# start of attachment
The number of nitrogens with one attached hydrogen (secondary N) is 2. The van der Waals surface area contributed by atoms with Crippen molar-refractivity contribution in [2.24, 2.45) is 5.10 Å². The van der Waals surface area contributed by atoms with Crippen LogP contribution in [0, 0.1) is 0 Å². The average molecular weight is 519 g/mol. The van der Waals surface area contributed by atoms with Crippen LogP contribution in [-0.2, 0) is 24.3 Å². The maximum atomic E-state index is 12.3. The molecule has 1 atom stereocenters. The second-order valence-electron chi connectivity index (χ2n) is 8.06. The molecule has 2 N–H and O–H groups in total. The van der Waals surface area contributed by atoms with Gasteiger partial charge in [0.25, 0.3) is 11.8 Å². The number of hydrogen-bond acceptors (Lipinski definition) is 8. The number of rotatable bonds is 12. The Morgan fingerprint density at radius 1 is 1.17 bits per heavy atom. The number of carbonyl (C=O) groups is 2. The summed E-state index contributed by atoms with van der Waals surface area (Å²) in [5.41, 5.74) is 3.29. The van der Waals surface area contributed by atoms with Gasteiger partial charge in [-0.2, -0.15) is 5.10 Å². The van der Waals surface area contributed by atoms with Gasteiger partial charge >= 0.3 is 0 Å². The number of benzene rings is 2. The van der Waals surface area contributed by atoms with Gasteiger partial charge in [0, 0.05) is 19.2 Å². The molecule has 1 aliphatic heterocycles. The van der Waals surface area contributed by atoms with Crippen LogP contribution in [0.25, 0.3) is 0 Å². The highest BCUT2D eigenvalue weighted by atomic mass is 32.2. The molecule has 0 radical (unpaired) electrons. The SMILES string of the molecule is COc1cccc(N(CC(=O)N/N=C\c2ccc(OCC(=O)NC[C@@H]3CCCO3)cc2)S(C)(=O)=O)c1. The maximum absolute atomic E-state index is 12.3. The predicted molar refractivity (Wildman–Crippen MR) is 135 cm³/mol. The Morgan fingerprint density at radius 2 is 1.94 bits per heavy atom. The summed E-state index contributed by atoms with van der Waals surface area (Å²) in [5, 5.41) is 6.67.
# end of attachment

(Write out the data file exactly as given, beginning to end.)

The number of nitrogens with one attached hydrogen (secondary N) is 2. The van der Waals surface area contributed by atoms with Crippen molar-refractivity contribution in [2.24, 2.45) is 5.10 Å². The van der Waals surface area contributed by atoms with Crippen LogP contribution in [0, 0.1) is 0 Å². The average molecular weight is 519 g/mol. The van der Waals surface area contributed by atoms with Crippen LogP contribution in [-0.2, 0) is 24.3 Å². The maximum atomic E-state index is 12.3. The molecule has 1 atom stereocenters. The second-order valence-electron chi connectivity index (χ2n) is 8.06. The molecule has 2 N–H and O–H groups in total. The van der Waals surface area contributed by atoms with Gasteiger partial charge in [0.25, 0.3) is 11.8 Å². The number of hydrogen-bond acceptors (Lipinski definition) is 8. The number of rotatable bonds is 12. The Morgan fingerprint density at radius 1 is 1.17 bits per heavy atom. The number of carbonyl (C=O) groups is 2. The summed E-state index contributed by atoms with van der Waals surface area (Å²) in [5.41, 5.74) is 3.29. The van der Waals surface area contributed by atoms with Gasteiger partial charge in [-0.2, -0.15) is 5.10 Å². The van der Waals surface area contributed by atoms with Gasteiger partial charge >= 0.3 is 0 Å². The number of benzene rings is 2. The van der Waals surface area contributed by atoms with Gasteiger partial charge in [0, 0.05) is 19.2 Å². The molecule has 1 aliphatic heterocycles. The van der Waals surface area contributed by atoms with Crippen LogP contribution in [0.25, 0.3) is 0 Å². The highest BCUT2D eigenvalue weighted by atomic mass is 32.2. The molecule has 0 radical (unpaired) electrons. The SMILES string of the molecule is COc1cccc(N(CC(=O)N/N=C\c2ccc(OCC(=O)NC[C@@H]3CCCO3)cc2)S(C)(=O)=O)c1. The maximum absolute atomic E-state index is 12.3. The predicted molar refractivity (Wildman–Crippen MR) is 135 cm³/mol. The Morgan fingerprint density at radius 2 is 1.94 bits per heavy atom. The summed E-state index contributed by atoms with van der Waals surface area (Å²) in [5, 5.41) is 6.67.